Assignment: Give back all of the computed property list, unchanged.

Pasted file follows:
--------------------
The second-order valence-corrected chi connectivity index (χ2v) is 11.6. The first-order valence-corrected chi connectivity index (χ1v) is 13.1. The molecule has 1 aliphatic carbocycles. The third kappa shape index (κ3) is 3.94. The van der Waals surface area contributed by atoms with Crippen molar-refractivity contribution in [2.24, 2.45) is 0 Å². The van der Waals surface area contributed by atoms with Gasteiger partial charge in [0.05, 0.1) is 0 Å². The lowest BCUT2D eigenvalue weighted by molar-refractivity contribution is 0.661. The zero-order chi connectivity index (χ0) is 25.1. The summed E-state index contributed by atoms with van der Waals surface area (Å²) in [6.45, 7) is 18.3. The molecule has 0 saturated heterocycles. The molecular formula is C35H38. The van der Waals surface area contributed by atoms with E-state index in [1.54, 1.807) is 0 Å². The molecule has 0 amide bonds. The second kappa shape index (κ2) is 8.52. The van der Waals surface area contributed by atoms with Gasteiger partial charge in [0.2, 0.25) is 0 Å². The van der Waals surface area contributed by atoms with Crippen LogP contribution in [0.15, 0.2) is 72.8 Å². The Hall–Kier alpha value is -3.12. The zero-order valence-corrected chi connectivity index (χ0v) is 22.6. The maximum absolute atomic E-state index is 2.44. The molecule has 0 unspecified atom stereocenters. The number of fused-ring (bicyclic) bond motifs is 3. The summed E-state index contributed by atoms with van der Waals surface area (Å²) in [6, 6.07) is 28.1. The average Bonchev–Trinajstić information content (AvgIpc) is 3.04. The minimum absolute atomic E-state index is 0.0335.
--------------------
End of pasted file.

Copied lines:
The second-order valence-corrected chi connectivity index (χ2v) is 11.6. The first-order valence-corrected chi connectivity index (χ1v) is 13.1. The molecule has 1 aliphatic carbocycles. The third kappa shape index (κ3) is 3.94. The van der Waals surface area contributed by atoms with Crippen molar-refractivity contribution in [2.24, 2.45) is 0 Å². The van der Waals surface area contributed by atoms with Gasteiger partial charge in [0.05, 0.1) is 0 Å². The lowest BCUT2D eigenvalue weighted by molar-refractivity contribution is 0.661. The zero-order chi connectivity index (χ0) is 25.1. The summed E-state index contributed by atoms with van der Waals surface area (Å²) in [6.45, 7) is 18.3. The molecule has 0 saturated heterocycles. The molecular formula is C35H38. The van der Waals surface area contributed by atoms with E-state index in [1.54, 1.807) is 0 Å². The molecule has 0 amide bonds. The second kappa shape index (κ2) is 8.52. The van der Waals surface area contributed by atoms with Gasteiger partial charge in [0.2, 0.25) is 0 Å². The van der Waals surface area contributed by atoms with Crippen LogP contribution in [0.15, 0.2) is 72.8 Å². The Hall–Kier alpha value is -3.12. The zero-order valence-corrected chi connectivity index (χ0v) is 22.6. The maximum absolute atomic E-state index is 2.44. The molecule has 0 unspecified atom stereocenters. The number of fused-ring (bicyclic) bond motifs is 3. The summed E-state index contributed by atoms with van der Waals surface area (Å²) in [6, 6.07) is 28.1. The average Bonchev–Trinajstić information content (AvgIpc) is 3.04. The minimum absolute atomic E-state index is 0.0335.